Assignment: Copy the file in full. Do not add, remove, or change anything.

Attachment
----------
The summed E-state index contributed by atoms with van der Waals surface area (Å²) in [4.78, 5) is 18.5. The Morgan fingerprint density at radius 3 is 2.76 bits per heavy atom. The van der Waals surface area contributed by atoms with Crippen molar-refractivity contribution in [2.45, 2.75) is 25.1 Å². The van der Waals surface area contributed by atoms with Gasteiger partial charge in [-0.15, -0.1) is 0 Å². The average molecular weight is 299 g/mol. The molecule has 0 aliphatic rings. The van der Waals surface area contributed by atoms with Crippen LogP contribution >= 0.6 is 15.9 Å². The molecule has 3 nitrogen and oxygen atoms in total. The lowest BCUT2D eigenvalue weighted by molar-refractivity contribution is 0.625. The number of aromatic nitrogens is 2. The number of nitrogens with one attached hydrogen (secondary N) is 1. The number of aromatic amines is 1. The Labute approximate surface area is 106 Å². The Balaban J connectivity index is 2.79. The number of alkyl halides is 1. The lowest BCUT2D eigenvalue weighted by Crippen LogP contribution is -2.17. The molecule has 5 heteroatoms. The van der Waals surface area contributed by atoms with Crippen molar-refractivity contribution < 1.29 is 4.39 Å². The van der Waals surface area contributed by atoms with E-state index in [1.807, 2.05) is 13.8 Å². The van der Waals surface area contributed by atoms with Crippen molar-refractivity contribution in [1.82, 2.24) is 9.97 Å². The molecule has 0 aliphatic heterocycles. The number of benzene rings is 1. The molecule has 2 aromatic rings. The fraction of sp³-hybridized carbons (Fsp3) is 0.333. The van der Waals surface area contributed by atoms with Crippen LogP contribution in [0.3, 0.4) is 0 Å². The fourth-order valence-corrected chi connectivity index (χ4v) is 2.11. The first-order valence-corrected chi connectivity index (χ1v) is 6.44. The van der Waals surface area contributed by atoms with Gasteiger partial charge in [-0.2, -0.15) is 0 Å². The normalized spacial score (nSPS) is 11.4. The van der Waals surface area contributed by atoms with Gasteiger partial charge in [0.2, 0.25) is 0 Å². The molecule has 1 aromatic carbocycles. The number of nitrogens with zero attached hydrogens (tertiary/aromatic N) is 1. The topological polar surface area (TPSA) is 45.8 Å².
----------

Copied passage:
The summed E-state index contributed by atoms with van der Waals surface area (Å²) in [4.78, 5) is 18.5. The Morgan fingerprint density at radius 3 is 2.76 bits per heavy atom. The van der Waals surface area contributed by atoms with Crippen molar-refractivity contribution in [2.45, 2.75) is 25.1 Å². The van der Waals surface area contributed by atoms with Gasteiger partial charge in [-0.15, -0.1) is 0 Å². The average molecular weight is 299 g/mol. The molecule has 0 aliphatic rings. The van der Waals surface area contributed by atoms with Crippen LogP contribution >= 0.6 is 15.9 Å². The molecule has 3 nitrogen and oxygen atoms in total. The lowest BCUT2D eigenvalue weighted by molar-refractivity contribution is 0.625. The number of aromatic nitrogens is 2. The number of nitrogens with one attached hydrogen (secondary N) is 1. The number of aromatic amines is 1. The Labute approximate surface area is 106 Å². The Balaban J connectivity index is 2.79. The number of alkyl halides is 1. The lowest BCUT2D eigenvalue weighted by Crippen LogP contribution is -2.17. The molecule has 5 heteroatoms. The van der Waals surface area contributed by atoms with Crippen molar-refractivity contribution < 1.29 is 4.39 Å². The van der Waals surface area contributed by atoms with E-state index in [1.807, 2.05) is 13.8 Å². The van der Waals surface area contributed by atoms with Crippen molar-refractivity contribution in [1.82, 2.24) is 9.97 Å². The molecule has 0 aliphatic heterocycles. The number of benzene rings is 1. The molecule has 2 aromatic rings. The fraction of sp³-hybridized carbons (Fsp3) is 0.333. The van der Waals surface area contributed by atoms with Crippen LogP contribution in [0.3, 0.4) is 0 Å². The fourth-order valence-corrected chi connectivity index (χ4v) is 2.11. The first-order valence-corrected chi connectivity index (χ1v) is 6.44. The van der Waals surface area contributed by atoms with Gasteiger partial charge in [-0.2, -0.15) is 0 Å². The normalized spacial score (nSPS) is 11.4. The van der Waals surface area contributed by atoms with Gasteiger partial charge in [0.2, 0.25) is 0 Å². The molecule has 1 aromatic carbocycles. The number of nitrogens with zero attached hydrogens (tertiary/aromatic N) is 1. The topological polar surface area (TPSA) is 45.8 Å².